Prehabilitation for Total Hip Replacement Surgery
A hip replacement is a surgical procedure used to treat hip pain usually caused by the gradual wearing of a joint or osteoarthritis. The goal is to replace the damaged hip joint with a prosthetic (artificial) ball and socket joint to ease your pain and regain your mobility. Your consultant, after initial assessment and diagnostic tests, will recommend the best option for you.
Written by Chartered Physiotherapist, Belinda Holloway
Medical Review by Medical Quality Officer, David Jones , MPharm
Published: Wednesday, 28 December 2022
A hip replacement is a surgical procedure used to treat hip pain usually caused by the gradual wearing of a joint or osteoarthritis. The goal is to replace the damaged hip joint with a prosthetic (artificial) ball and socket joint to ease pain and regain mobility. After initial assessment and diagnostic tests, your consultant will recommend the best option for you.
Most hip replacements last between 15-20 years, depending on your activity levels and body weight. Prior to surgery, you may be experiencing pain when walking, be limping and have a limited range of motion in your hip which can feel unstable as the muscles around the hip become weaker and stiff. It is really important and beneficial to your recovery that you prepare your body and environment as best you can before surgery. This will optimise your recovery time and reduce any anxiety knowing you are ready when you get home.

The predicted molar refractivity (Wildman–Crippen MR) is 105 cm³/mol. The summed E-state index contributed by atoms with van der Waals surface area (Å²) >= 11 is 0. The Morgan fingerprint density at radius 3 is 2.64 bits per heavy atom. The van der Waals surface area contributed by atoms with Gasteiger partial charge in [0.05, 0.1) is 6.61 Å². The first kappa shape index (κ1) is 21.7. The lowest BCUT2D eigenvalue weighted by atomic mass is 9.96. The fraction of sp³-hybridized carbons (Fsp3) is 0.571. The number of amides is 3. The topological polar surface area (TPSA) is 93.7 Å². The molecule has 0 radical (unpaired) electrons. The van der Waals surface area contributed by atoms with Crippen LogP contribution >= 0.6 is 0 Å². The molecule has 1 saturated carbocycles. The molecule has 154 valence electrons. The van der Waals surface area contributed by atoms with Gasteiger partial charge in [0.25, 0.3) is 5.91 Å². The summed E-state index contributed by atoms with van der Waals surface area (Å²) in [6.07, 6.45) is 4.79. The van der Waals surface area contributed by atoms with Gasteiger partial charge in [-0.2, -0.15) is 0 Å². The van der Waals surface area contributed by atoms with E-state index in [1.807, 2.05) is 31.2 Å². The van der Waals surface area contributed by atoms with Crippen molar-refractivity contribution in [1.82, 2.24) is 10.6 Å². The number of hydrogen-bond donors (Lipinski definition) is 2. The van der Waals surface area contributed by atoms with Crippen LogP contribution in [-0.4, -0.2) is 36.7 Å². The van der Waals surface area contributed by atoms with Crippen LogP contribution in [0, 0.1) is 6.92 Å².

In the days leading up to surgery, find out as much as you can about what is involved. Your hospital should provide some written information or videos on preparing your home, visiting times and the support you will need post-op.
Stay as active as you can and strengthen the muscles around your hip; this will help your recovery. If you can, continue to do gentle exercises such as walking and swimming in the weeks and months before your operation. You may be referred to a physiotherapist who will give you specific helpful exercises.
Important points to remember are:
- Eat well – your body will need the energy to repair
- Exercise – Being physically active before your operation will help you to recover quicker
- Relaxation – Try to do some relaxation and not worry about your operation
- Smoking & drinking alcohol – giving up or cutting down will help speed up your recovery and reduce your risk of developing any complications.
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